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philaretus 34 ( +1 | -1 )
The dangers of winning a piece Has anyone else noticed how winning a piece frequently leads to your being under pressure for a time?

Could there be some technical reason for this, deriving from the fact that your opponent gains a tempo --- unlike in an exchange, where he has to match your capture with a recapture?
bogg 39 ( +1 | -1 )
philaretus That is the main reason that sacrificing a wing pawn is frequently sound. Wing pawns are a bit less valuable than center pawns, say two to two and one half tempos, and your opponent nearly always loses at least two tempos to take them. If you are in a position where a few tempos are important this kind of sacrifice should be considered and frequently not accepted.

CT (Bogg)
wulebgr 11 ( +1 | -1 )
If I give you a pawn, I expect the initiative.

If I give you a piece, either I blundered, or you almost certainly are sunk!
philaretus 30 ( +1 | -1 )
wulegbr That's fine in theory, but the point is that things don't in practice always work out that way. There's a temptation to believe that if you've won a piece -- and I mean genuinely won, not as a sacrifice -- that you're somehow invulnerable. This can be very disconcerting if your opponent gets an initiative, albeit a temporary one.
potus 10 ( +1 | -1 )
Perhaps there is a simpler explanation - if you are a piece down, you have no choice but to play for mate!
i_play_slowly 141 ( +1 | -1 )
Tarrasch provides the technical reason "Except for the mating move, there is no move that does not weaken some part of a position" (Siegbert Tarrasch).
*
Silman's studies of imbalances would seem to agree with Tarrasch's observation. Perhaps they are even based on his observation. According to Silman, a position should be analyzed in regards to the interplay between knights and bishops, pawn structure, space, material, files and squares, development, and initiative (he does not add king safety, which seems odd to me). In any case, an advantage gained in any one of these areas will invariably involve some sacrifice in at least one of the others, e.g., you gain a one-point advantage, but break up your bishop pair; you gain a piece, but demolish your pawn structure; you trade your knight for a rook, but lose the initiative... Your opponent's challenge, whenever you gain a material advatage, is to discover the way in which you have consequently become disadvantaged and use it against you, e.g., you damage your pawn structure taking a piece, so your opponent gains a 'pig on the seventh'; you have moved your strength away from the king, so your opponent attacks the pawn shield, etc. It's explained in depth in Silmamn's "Reassess Your Chess" and "The Amateur's Mind". In any case, winning a piece will frequently lead to your being under pressure if the opponent can see the imbalances and make them work in his favour.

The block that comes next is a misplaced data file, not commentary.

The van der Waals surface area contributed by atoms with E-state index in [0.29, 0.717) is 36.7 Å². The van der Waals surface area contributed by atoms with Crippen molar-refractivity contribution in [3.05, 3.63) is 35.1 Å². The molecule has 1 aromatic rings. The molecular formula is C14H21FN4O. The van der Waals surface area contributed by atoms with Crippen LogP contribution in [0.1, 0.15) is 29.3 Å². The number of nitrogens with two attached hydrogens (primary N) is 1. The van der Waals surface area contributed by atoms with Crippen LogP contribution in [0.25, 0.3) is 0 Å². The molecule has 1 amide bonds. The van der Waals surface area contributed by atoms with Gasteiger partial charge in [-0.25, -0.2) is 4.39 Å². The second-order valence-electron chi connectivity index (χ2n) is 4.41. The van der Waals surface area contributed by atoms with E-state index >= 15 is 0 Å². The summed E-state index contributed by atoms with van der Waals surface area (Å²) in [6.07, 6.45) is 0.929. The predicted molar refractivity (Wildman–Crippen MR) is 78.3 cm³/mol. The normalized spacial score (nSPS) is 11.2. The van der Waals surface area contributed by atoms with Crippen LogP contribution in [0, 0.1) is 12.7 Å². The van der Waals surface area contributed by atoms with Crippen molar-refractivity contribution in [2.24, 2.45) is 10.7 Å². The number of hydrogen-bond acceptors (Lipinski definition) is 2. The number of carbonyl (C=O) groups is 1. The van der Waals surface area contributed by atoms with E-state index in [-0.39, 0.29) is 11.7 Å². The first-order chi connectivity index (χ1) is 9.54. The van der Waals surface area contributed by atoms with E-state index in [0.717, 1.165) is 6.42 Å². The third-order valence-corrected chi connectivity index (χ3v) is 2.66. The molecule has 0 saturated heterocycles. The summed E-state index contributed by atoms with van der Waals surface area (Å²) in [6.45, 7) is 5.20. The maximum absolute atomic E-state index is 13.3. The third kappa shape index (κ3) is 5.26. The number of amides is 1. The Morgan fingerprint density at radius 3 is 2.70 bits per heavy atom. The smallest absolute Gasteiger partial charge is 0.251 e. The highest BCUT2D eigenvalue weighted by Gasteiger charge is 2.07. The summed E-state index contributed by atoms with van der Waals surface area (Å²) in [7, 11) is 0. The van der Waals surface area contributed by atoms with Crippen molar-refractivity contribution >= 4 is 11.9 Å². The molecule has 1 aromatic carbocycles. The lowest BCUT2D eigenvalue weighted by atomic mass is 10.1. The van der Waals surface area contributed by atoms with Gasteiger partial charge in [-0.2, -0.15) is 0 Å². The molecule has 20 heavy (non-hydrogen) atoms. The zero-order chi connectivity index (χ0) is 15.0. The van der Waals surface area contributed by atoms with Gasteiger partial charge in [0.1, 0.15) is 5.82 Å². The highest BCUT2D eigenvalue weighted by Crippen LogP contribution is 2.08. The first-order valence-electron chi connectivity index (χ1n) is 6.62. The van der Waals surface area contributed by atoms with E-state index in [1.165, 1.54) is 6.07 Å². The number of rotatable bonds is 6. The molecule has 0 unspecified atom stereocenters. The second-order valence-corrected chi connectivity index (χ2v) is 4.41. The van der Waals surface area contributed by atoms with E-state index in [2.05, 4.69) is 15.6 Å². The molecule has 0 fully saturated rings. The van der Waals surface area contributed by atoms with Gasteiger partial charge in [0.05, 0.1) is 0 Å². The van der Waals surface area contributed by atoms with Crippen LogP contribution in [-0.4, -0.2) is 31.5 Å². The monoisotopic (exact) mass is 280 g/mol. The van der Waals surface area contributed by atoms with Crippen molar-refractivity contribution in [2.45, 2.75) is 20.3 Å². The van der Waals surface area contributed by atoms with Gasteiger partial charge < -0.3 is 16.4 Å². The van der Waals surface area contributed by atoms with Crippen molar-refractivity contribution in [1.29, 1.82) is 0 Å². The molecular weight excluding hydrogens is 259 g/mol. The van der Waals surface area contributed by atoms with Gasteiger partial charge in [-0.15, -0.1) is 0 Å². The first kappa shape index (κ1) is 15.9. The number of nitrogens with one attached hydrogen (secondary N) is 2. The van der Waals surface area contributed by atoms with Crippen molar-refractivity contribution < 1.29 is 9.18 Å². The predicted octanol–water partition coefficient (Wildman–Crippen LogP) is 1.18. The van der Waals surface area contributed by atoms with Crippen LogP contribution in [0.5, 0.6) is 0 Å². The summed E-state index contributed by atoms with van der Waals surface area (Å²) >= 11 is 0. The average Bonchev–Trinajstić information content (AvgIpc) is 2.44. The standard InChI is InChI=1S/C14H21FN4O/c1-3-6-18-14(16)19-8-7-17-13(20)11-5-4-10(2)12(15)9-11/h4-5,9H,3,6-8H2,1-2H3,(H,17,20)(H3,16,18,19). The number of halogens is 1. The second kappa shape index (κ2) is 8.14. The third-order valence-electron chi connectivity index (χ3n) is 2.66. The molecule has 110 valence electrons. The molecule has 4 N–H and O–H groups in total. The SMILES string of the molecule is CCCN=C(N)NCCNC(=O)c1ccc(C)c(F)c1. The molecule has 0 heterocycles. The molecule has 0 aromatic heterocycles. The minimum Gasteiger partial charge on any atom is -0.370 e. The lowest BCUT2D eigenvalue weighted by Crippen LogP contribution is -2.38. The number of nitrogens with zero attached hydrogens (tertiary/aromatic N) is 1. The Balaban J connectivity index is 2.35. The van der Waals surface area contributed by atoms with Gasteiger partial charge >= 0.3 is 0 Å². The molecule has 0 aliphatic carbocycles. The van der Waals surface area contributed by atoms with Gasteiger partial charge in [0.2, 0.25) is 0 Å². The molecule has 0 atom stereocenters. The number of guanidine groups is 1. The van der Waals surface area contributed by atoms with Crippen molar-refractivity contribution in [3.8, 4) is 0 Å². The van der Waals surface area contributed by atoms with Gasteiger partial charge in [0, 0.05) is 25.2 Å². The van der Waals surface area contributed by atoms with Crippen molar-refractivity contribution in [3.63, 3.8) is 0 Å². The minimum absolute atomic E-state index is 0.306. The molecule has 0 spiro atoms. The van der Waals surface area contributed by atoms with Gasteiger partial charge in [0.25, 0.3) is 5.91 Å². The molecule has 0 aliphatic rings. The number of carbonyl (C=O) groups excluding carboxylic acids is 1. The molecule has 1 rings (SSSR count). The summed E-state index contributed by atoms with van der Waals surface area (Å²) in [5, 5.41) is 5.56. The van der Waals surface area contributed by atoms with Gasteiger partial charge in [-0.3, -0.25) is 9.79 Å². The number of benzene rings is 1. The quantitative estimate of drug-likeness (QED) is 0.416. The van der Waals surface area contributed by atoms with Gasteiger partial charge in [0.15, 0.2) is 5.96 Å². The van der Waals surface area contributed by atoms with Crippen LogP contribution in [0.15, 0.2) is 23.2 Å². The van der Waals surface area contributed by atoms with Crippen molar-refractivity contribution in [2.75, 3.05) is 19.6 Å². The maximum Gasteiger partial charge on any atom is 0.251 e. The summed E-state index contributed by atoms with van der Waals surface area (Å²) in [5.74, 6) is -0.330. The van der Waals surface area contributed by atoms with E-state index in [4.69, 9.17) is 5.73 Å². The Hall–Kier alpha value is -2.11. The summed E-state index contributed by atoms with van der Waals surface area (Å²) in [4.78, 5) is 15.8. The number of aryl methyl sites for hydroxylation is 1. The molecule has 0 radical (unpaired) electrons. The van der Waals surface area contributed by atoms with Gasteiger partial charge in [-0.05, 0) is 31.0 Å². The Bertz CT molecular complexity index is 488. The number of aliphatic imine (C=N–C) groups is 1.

More: Chess
thunker 22 ( +1 | -1 )
Material vs tempo is typically always the tradeoff. Dr Hans Berliner addresses this quite a bit in his "The System" which is a book I highly recommend. Wing pawns are often more valuable than center pawns in the end game...
jstack 63 ( +1 | -1 )
psychological factors For many players when they win a piece or even the exchange, they stop thinking. They don't make a plan. They simply try to trade off pieces to reach an ending a piece up...not paying careful attention to pawn weakness, the best squares to put a piece, development, and all of a sudden their opponent is making threats. They are forced to give up 1 pawn 2 pawns 3 pawns...full compensation. Sometimes they wake up in time to keep an advantage and win, sometimes they draw, but often they lose. My advice:always pay attention to what is happening. Never stop making a plan.
futile 1 ( +1 | -1 )
i_play_slowly Well put!
brunetti 28 ( +1 | -1 )
For a practical series of examples look at the Muzio Gambit, where White sacrifices one, and sometimes two pieces, getting an enduring initiative, and with best play shouldn't lose. Recently I've started two mini tournaments featuring Muzio, and there're still some free places.

Alex